Following speculation last week that the British retailer plans to shut its pricey Parisian flagship store, a source told Bloomberg that its 10 Chinese stores are at risk of closure, too. Neither allegation has been confirmed.
Marks & Spencer chief executive Steve Rowe has made no secret of his intent to scale back internationally and he’s expected to update investors on his overseas strategy on Nov. 8.
It’s been 20 months since the retailer acknowledged its troubles in China, announcing in March 2015 that it would close five of its stores in the greater Shanghai region by that August, and that Bruce Findlay, regional director for Asia, had stepped down. At the time, there were 15 Marks & Spencer stores in China. Today, there are nine in Shanghai and one in Beijing, in addition to e-commerce on Tmall and JD.com.
Despite the retailer’s intent almost two years ago to enter new cities in China, Rowe reportedly has other ideas in mind.
“M&S have gotten everything wrong in China,” Paul French, an independent consultant to western brands in China, told Bloomberg. “Their U.K. customer base doesn’t really exist there. It’s a more aspirational culture and Britain’s high-end brands have fared better.”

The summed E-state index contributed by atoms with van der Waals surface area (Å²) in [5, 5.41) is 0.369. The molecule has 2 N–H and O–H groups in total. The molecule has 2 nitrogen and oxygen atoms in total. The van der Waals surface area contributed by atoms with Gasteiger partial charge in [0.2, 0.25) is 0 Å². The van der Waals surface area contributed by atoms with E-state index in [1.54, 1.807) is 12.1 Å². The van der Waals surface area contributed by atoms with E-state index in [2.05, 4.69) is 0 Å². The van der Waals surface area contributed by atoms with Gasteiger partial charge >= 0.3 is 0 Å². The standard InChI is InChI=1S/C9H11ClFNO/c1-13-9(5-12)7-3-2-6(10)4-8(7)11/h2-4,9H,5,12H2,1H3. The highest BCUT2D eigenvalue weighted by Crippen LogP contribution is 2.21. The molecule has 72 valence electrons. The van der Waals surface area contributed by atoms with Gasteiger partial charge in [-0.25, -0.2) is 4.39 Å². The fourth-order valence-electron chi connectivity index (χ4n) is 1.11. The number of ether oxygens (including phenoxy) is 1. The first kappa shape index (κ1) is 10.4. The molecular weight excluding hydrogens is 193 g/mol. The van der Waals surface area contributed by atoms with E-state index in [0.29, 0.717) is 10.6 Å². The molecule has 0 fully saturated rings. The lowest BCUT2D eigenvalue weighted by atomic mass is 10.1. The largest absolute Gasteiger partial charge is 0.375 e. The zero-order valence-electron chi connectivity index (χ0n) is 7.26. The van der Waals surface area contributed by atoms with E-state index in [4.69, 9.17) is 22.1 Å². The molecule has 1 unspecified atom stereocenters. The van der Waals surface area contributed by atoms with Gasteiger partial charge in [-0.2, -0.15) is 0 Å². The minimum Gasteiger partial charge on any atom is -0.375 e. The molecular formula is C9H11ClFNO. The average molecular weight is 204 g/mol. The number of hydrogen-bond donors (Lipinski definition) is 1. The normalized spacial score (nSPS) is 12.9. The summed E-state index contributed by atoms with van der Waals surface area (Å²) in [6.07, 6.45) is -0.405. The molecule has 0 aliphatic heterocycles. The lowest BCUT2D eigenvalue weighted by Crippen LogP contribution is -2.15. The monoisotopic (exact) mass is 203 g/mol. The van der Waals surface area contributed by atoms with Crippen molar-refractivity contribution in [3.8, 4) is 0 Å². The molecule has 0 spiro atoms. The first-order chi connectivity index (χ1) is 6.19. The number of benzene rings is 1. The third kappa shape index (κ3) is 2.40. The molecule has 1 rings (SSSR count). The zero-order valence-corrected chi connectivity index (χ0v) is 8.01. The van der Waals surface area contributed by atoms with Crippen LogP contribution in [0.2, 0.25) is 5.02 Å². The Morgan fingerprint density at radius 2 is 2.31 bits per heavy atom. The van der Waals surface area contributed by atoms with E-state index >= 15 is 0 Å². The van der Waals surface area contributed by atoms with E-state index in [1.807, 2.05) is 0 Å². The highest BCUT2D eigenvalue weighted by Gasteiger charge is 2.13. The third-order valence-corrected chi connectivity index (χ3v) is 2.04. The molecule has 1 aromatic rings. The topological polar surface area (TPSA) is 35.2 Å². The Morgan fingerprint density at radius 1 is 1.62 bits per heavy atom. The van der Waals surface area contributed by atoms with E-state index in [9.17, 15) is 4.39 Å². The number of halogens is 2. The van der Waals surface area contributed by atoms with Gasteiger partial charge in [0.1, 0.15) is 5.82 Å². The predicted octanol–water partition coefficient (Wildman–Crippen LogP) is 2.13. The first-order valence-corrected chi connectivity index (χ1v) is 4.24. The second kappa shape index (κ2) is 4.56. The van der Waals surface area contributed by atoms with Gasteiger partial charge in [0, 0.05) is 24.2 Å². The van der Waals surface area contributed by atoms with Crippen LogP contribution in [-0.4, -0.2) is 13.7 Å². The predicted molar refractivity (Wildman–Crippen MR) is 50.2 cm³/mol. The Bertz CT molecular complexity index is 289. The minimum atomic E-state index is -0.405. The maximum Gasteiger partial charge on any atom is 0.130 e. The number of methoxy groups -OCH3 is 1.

It’s not just China. Marks & Spencer’s international revenue declined 2 percent in the year ended April 2 to 1.1 billion pounds ($1.4 billion), which chairman Robert Swannell blamed on currency instability, the slowing global economy and geopolitical conflict, as well as some operational challenges.
Rowe has been working to turn around the business since he took up the helm in April, cutting more than 500 head-office jobs and 400 IT and logistics jobs in September. Marks & Spencer’s international director, Costas Antimissaris, left the company in June after two years in the role. He was replaced by Paul Friston, former CEO Marc Bolland’s executive assistant and the interim chief financial officer between July 2014 and April 2015.